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Infectious Disease
COVID-19

Maintain your distance

Keeping physically distant – at least six feet – from non-household members is one of the most important ways to prevent COVID-19.

Celebrating holidays during a pandemic requires creative thinking and new traditions

Traditional trick-or-treating with kids gathering on doorsteps isn’t recommended during the pandemic, but it’s the perfect year to try some creative ways to celebrate the day.

Keep a safe distance

To protect your health and the health of others, it’s safest to limit your trips outside your home, keep your social circles small and avoid large gatherings.

How do Alaskans know what a safe distance looks like?What's a safe distance? About the length of a 200 lb halibut: 6 feet!What's a safe distance? About the length of a grizzly bear: 6 feet!Stay safe Alaska. Six feet. Keep a safe distance.  

Risk levels vary based on 4 main facots: enclosed space; duration of interaction; crowds; and forceful exhalation.

Learn more by downloading our PDFSocial Distancing poster:

Social distancing saves lives! See the math of how we defeat the virus.

What you need to know

If you do go out — you need to adhere to these guidelines:

  • When in public spaces, make every effort to stay 6 feet away from others*

  • Wear a cloth face covering when in areas with non-household members

  • Obey all instructions at businesses requiring limited entry and a 6-foot boundary

  • After going out, wash your hands thoroughly with soap and warm water for at least 20 seconds

  • Launder your cloth face covering

  • Clean and disinfect any surfaces that have been in contact with non-household members

*Note: Social distancing is not required for members of the same household

Special guidelines for public gatherings (including union or political meetings, outdoor gatherings and religious services) are available.

What is strict social distancing?

What is "strict social distancing" as referenced in the State of Alaska's Health Mandate 10? The mandate states that strict social distancing should occur after a traveler has arrived with one negative test result taken within 72 hours of departure until 14 days after arrival in Alaska, or until a negative result is returned from a second COVID-19 test taken 5-14 days after arrival.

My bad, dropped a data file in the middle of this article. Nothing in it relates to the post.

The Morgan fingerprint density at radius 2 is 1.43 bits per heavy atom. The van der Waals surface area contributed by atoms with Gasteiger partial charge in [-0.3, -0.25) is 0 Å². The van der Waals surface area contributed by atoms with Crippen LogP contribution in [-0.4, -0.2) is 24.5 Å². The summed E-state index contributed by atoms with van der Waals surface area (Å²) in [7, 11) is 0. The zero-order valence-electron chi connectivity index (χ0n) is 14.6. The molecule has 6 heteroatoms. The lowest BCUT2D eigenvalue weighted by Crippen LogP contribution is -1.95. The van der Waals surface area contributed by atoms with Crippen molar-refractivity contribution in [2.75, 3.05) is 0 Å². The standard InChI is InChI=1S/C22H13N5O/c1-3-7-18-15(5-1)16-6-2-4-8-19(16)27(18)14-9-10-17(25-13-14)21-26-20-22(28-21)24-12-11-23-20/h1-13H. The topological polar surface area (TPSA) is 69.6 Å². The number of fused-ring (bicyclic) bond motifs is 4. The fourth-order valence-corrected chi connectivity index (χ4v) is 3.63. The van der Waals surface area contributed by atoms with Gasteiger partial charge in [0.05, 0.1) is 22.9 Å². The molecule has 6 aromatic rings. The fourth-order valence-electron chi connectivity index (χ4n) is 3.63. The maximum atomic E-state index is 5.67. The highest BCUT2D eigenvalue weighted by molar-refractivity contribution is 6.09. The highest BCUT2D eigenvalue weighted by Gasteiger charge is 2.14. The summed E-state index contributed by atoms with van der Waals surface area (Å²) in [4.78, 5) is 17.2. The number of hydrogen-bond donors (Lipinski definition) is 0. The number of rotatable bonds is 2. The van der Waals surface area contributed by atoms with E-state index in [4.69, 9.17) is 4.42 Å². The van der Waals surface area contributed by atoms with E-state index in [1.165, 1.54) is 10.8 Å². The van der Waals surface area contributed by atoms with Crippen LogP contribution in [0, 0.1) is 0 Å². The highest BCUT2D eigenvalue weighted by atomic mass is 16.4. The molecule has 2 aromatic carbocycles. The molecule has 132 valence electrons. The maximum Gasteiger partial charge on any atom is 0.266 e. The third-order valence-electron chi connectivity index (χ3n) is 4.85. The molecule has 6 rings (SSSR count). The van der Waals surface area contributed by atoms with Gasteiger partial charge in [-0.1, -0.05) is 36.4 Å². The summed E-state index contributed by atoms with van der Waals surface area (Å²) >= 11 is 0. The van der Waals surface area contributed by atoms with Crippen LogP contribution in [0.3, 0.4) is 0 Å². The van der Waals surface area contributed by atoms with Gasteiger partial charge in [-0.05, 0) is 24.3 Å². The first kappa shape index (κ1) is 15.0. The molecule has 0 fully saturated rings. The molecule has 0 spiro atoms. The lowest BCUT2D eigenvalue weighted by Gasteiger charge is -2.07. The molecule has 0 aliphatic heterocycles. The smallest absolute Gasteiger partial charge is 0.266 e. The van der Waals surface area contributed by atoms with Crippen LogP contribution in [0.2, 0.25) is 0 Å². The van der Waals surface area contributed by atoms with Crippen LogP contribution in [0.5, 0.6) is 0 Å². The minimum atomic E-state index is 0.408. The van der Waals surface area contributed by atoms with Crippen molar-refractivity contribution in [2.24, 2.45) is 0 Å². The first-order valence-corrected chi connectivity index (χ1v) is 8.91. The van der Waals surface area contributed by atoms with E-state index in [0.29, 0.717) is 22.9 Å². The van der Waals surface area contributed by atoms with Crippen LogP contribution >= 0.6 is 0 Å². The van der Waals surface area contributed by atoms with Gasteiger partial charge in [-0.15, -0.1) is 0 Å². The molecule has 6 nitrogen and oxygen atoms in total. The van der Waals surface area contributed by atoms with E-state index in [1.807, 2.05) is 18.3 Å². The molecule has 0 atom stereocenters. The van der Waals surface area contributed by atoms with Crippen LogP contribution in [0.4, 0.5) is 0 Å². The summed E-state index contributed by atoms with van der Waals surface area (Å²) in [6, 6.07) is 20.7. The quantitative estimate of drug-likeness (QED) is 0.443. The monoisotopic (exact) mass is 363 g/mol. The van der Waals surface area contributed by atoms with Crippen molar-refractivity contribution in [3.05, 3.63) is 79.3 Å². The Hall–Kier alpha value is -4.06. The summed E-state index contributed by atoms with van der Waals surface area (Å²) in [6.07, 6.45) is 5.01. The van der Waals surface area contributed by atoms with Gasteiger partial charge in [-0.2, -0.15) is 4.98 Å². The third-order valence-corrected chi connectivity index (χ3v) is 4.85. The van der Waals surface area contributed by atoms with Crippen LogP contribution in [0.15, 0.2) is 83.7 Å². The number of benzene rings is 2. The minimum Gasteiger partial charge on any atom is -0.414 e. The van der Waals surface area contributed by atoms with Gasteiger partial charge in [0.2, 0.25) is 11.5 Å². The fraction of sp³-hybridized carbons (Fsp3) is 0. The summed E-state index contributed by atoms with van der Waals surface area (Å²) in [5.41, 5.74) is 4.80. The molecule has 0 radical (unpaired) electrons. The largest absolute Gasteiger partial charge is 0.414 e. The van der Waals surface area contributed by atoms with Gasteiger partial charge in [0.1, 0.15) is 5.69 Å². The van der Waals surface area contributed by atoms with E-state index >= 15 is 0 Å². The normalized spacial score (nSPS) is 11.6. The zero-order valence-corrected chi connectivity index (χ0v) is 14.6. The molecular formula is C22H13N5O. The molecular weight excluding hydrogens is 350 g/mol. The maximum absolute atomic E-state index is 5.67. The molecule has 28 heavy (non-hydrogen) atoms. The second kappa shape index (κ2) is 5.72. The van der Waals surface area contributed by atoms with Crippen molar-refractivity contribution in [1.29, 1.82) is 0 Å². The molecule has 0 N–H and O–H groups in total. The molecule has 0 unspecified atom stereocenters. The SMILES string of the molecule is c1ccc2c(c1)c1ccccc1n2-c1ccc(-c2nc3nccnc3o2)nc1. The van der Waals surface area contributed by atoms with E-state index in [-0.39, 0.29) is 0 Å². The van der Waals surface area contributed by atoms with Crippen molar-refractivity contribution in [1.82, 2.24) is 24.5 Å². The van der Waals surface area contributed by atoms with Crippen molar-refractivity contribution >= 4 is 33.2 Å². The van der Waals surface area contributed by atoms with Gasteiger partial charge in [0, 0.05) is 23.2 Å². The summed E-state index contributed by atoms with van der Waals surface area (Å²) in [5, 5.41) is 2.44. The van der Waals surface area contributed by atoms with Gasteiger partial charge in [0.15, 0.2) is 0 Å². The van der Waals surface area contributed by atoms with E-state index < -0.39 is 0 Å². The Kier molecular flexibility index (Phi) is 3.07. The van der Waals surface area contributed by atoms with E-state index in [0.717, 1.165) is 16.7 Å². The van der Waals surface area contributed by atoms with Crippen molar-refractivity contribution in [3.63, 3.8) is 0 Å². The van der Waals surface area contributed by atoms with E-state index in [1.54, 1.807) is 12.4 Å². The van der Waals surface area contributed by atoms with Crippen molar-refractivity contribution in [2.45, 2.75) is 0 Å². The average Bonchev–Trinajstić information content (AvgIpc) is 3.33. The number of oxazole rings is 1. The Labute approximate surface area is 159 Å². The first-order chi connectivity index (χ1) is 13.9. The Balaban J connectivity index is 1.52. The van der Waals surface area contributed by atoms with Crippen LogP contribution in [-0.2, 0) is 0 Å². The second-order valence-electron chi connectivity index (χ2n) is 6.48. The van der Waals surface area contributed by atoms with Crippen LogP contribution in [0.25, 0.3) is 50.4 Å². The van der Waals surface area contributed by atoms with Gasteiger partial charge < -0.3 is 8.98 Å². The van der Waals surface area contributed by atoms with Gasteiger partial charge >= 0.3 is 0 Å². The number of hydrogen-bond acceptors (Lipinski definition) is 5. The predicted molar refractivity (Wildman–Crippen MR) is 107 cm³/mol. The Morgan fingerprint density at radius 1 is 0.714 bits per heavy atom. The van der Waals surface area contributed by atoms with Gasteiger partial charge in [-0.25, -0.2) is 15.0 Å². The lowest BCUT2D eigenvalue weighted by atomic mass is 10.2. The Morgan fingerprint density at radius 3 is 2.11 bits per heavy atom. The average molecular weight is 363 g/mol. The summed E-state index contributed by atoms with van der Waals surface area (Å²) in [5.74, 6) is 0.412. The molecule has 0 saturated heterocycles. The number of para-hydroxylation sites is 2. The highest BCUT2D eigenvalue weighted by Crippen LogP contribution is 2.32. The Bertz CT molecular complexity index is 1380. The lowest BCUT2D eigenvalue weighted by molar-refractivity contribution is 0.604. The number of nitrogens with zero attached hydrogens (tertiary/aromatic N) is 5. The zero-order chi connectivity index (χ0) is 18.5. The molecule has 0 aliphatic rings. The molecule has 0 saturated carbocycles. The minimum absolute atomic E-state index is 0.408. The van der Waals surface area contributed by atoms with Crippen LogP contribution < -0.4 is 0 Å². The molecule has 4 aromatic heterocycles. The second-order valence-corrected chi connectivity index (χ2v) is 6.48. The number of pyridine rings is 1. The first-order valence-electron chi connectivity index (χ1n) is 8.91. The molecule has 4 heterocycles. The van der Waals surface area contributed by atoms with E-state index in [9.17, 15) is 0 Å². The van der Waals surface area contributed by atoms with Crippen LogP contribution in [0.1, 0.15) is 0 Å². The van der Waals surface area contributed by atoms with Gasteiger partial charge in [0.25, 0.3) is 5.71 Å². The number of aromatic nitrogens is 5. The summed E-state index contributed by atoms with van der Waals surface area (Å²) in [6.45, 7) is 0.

Here's what these travelers need to do to practice strict social distancing:

  • You may be in an outdoor public place, but stay six feet away from anyone not in your immediate household and wear a face covering.
  • You may arrange curbside shopping or have food delivery.
  • Please do not enter restaurants, bars, gyms, community centers, sporting facilities (i.e., ice rinks, gymnasiums, sports domes), office buildings, school or daycare facilities.
  • Do not participate in any group activities, including sporting events and practices, weddings, funerals, or other gatherings.

At a minimum, travelers would be practicing strict social distancing at least the first 5 days after arrival and until a second negative result is returned. This is different than a quarantine when you are a close contact to a known COVID patient. In that situation, a full 14-day quarantine is needed and there is no test-based strategy to shorten this period.

Understanding the risks

Keeping six feet apart from others is one of the key protective measures to keep COVID-19 in check. With cases rising in Alaska, we all need to consider what we can do to protect ourselves and others and keep cases down.

While holding events outdoors rather than indoors is one way to reduce the risk of spreading COVID-19, outdoor events are not risk free. In multiple instances, epidemiologists and public health nurses in Alaska have traced COVID-19 transmission to outdoor social gatherings. Key steps to reduce the risk associated with outdoor social gatherings include keeping them small, maintaining at least 6 feet of distance between people from different households, wearing fabric face-coverings especially if unable to maintain distance, and taking care to wash your hands frequently. Take special care with exertion, or when you are singing, yelling or talking loudly as vocal projections can spread the virus.

Bars are high-risk for COVID-19 transmission because people tend to spend prolonged periods of time socializing in close proximity to each other. People often need to speak loudly to be heard, and sometimes live music may involve singing that can facilitate the spread of the virus. Face masks need to be removed when people are drinking or eating. Alcohol can also impair judgment, making social distancing even harder to maintain. For all these reasons, bars are becoming a concerning source of COVID-19 transmission in many parts of the country. If you are at risk for serious illness from COVID-19, or you spend time with someone who is, it is important to do whatever you can to decrease your risk of acquiring COVID-19.

Next time you find yourself standing next to someone outside your trusted household bubble, take a look at the ground and see if you need to take a step backward to ensure there's at least six feet between you. If you're sitting, scoot your chair back a bit if you need to. Give folks extra room in stores and on the trails. Please be polite, kind and patient.

We know maintaining physical distance from others is especially hard for youth, so if you're a parent, please talk to your kids and encourage them to keep a safe distance, wear a face mask (unless they are under two or have health concerns) and to wash hands often. Remember, being outside is generally safer than being indoors and small groups are better than large ones.

Thank you, Alaskans. Be well, be safe, be kind!